Minister, we look forward also to your leadership on the Regional Seminar on Ending Violence Based on Sexual Orientation and Gender Identity in Africa as per your own announcement and commitment in March this year and the staff of your Department since June 2013. This Seminar will provide much needed dialogue on the continent to begin to stem the tide of violence and discrimination faced my millions of people on the continent based on their real or perceived sexual orientation and gender identity and expression. We will be popularising the ideas, analysis and policy imperatives emerging from the powerful speech by the Minister of Social Development, Bathabile Dlamini at the general Assembly in New York last week [19 September].  We will continue to advocate to see these ideas reflected in South Africa’s domestic and international policy positions and work.

We continue to follow the proceedings at the Council very closely this week, together with our more than 80 member and partner organisations in more than 30 African states. We will also all be watching the proceedings online both in South Africa and in various fora in each sub-region on the continent. We will direct the media to this facility online also.

Thank you for your leadership in this important moment on rights related to sexuality and gender.

In solidarity and anticipation.

*The Demand Accountability Campaign

  1. AIDS Accountability International
  2. Access Chapter 2
  3. African Men for Sexual and Reproductive Health and Rights
  4. African Sex Workers Association
  5. Coalition of African Lesbians
  6. Durban Gay and Lesbian Centre
  7. Forum for the Empowerment of Women
  8. Gay and Lesbian Memory in Action
  9. One in Nine Campaign
  10. Sex Workers Education and Advocacy Taskforce
  11. Sonke Gender Justice
  12. South African National AIDS Council – Civil Society Forum
  13. Triangle Project

Additional Endorsements

Individuals

  1. Suntosh Pillay, King Dinuzulu Hospital Complex, Durban, South African
  2. Estian Smit, Gender diverse activist, South Africa
  3. Umesh Bawa, Clinical Psychologist, University of the Western Cape
  4. Dr. Tracy Morison, PhD, Human and Social Development research unit, HSRC
  5. Dr. Elaine Salo, South Africa / USA
  6. Yvette Abrahams, Gender Equality Commissioner, SA
  7. Ivy Fungai Rutize, Human Rights Feminist Activist, Zimbabwe
  8. Mzikazi Nduna, University of the Witwatersrand, South Africa
  9. Melanie Judge, South Africa
  10. Nicolette August, South Africa
  11. Sophia Lugilahe, Tanzania
  12. Beth Buchanan, South Africa
  13. Asanda Benya, WITS University, South Africa
  14. Chris Stander, South Africa

South African/Regional Organisations

  1. African Women’s Development and Communications Network (FEMNET), Pan-African
  2. AIDS Legal Network, South Africa
  3. Center for the Right to Health, Nigeria
  4. Centre for HealthCare and Economic Empowerment for Women and Youth (CHCEEWY), Nigeria
  5. Community And Family Aid Foundation, Ghana
  6. Deo Gloria Family Church, South Africa
  7. DISA Health Care, South Africa
  8. Forum for the Empowerment of Women (FEW)
  9. Free Gender (Funeka Soldaat), South Africa
  10. Geiheis Collective, South Africa
  11. Gay & Lesbian Network, PMB, South Africa
  12. Gays and Lesbians of Zimbabwe (GALZ), Zimbabwe
  13. Gender Dynamix, South Africa
  14. Gender Transformation Network, South Africa
  15. Good Hope Metropolitan Community Church, South Africa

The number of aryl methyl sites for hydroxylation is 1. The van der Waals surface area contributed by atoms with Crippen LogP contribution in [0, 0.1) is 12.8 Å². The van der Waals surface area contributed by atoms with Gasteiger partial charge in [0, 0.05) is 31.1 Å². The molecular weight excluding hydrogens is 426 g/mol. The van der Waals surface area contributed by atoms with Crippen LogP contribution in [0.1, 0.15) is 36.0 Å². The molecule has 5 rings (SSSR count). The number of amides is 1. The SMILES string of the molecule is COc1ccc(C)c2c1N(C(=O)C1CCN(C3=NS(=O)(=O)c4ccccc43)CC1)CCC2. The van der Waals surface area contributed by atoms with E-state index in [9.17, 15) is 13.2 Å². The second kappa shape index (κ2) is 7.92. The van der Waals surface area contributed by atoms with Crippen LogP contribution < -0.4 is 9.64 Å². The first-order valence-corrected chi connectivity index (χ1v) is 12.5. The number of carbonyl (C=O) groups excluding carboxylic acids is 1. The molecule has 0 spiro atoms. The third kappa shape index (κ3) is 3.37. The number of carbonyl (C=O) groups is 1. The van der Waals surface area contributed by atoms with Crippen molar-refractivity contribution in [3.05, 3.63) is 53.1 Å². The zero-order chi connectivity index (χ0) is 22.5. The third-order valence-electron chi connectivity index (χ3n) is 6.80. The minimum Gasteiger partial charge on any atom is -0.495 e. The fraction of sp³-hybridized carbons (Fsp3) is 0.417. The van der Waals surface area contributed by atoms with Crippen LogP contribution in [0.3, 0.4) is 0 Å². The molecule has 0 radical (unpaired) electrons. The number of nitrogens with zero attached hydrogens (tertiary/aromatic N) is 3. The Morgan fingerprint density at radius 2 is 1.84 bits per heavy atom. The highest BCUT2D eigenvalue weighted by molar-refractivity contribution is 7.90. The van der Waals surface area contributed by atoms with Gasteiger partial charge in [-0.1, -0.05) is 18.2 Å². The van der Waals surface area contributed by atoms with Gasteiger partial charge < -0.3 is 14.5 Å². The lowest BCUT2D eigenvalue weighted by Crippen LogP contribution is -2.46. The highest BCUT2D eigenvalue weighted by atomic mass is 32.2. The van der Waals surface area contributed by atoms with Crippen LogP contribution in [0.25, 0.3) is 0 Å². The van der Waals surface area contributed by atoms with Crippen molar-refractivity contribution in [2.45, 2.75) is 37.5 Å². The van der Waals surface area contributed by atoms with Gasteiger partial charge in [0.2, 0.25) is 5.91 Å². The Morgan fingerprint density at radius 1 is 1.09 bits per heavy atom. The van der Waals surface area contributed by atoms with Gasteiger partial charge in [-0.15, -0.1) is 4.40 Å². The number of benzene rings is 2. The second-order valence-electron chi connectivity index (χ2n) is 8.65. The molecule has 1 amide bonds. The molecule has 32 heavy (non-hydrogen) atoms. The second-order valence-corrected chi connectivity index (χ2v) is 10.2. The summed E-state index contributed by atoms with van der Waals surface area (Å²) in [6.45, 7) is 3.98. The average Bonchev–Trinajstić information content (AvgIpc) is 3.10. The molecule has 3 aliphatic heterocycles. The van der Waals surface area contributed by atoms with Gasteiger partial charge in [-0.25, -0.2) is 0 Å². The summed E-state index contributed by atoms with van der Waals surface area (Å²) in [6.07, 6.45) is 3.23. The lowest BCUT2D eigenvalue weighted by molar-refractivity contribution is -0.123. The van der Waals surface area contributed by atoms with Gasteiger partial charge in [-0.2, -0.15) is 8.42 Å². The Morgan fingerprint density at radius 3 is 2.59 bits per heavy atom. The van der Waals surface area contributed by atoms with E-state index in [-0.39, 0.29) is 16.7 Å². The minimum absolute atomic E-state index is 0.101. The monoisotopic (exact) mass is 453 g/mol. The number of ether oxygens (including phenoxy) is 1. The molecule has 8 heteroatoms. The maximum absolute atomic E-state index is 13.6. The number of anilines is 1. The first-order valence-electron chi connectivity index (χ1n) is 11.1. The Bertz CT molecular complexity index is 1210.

16. Health4Men, Anova Health Institute, South Africa
  17. HOPEM Network, Mozambique
  18. Inclusive and Affirming Ministries (IAM), South Africa
  19. The Inner Circle, South Africa.
  20. Iranti-org, South Africa
  21. Kydesa Rainbow Community, Kenya
  22. LifeLine NW Rustenburg Centre, South Africa
  23. Matrix Support Group LGBTI, Lesotho
  24. The New Women’s Movement, South Africa
  25. Network of African People Living with HIV (NAPSAR+), Southern Africa Region
  26. The Networking HIV, AIDS Community of South Africa (NACOSA), South Africa
  27. The Nucleus Association Mavalane against Drugs and AIDS, Mozambique
  28. Out In Africa, Gay & Lesbian Film Festival, South Africa
  29. OUT LGBT Well-being, South Africa
  30. Partners in Sexual Health, South Africa
  31. PASSOP LGBTI Refugee Support and Advocacy Project, South Africa
  32. People Empowering People Africa, Cameroon
  33. People Opposing Women Abuse (POWA), South Africa
  34. Positive Women’s Network, South Africa
  35. PsySSA – the Psychological Society of South Africa (Sexuality and Gender Division), South Africa
  36. Rainbow Identity Association, Botswana
  37. Rainbow WSU, South Africa
  38. SAFAIDS Zimbabwe, Zambia, Swaziland, Lesotho, Malawi and South Africa
  39. Section 27, South Africa
  40. Sex Worker Education and Advocacy Taskforce (SWEAT), South Africa
  41. Sexual Rights Centre, Zimbabwe
  42. Simply Said and Done, South Africa
  43. South African Education and Environment Project (SAEP), South Africa
  44. South African National AIDS Council (SANAC) Men’s Sector, South Africa
  45. Southern African AIDS Trust, South Africa
  46. Soweto HIV/AIDS Counsellors Association/National LGBTI Health Campaign, South Africa
  47. The Centre for the Study of AIDS, University of Pretoria, South Africa
  48. Transgender and Intersex Africa, Pan-African
  49. Treatment Action Campaign, South Africa
  50. Voices of Women in Western Kenya, Kenya
  51. Wellness Foundation, South Africa
  52. Women’s Health and Equal Rights (WHER) Initiative, Nigeria
  53. The Women’s Leadership Centre, Namibia
  54. WISH Associates, South Africa
  55. Young Women’s Knowledge and Leadership Institute (YOWLI) Burundi
  56. Zambia Association for the prevention of HIV and Tuberculosis (ZAPHIT), Zambia

Global Organisations

  1. Association for Progressive Communications, International
  2. Association of Transgender People in the Philippines (ATP), Philippines
  3. Common Language, China
  4. CURE Foundation, Bosnia and Herzegovina
  5. David Kato Foundation, USA
  6. Development Alternatives with Women for a New Era (DAWNNET), Philippines
  7. Diverse Voices and Action for Equality, Fiji
  8. Gayten-LGBT, Center for Promotion of LGBTIQ Human Rights, Serbia
  9. Oneworld – Platform for Southeast Europe, Bosnia Herzegovina
  10. Society of Transsexual Women of the Philippines (Strap Kababaihan, Inc.), Philippines
  11. UltraVioletas Lesbian Feminist Collective, Argentina
  12. VIKALP WOMEN’S GROUP, India
  13. Women and Media Collective, Sri Lanka
  14. Women’s Global Network for Reproductive Rights (WGNRR), International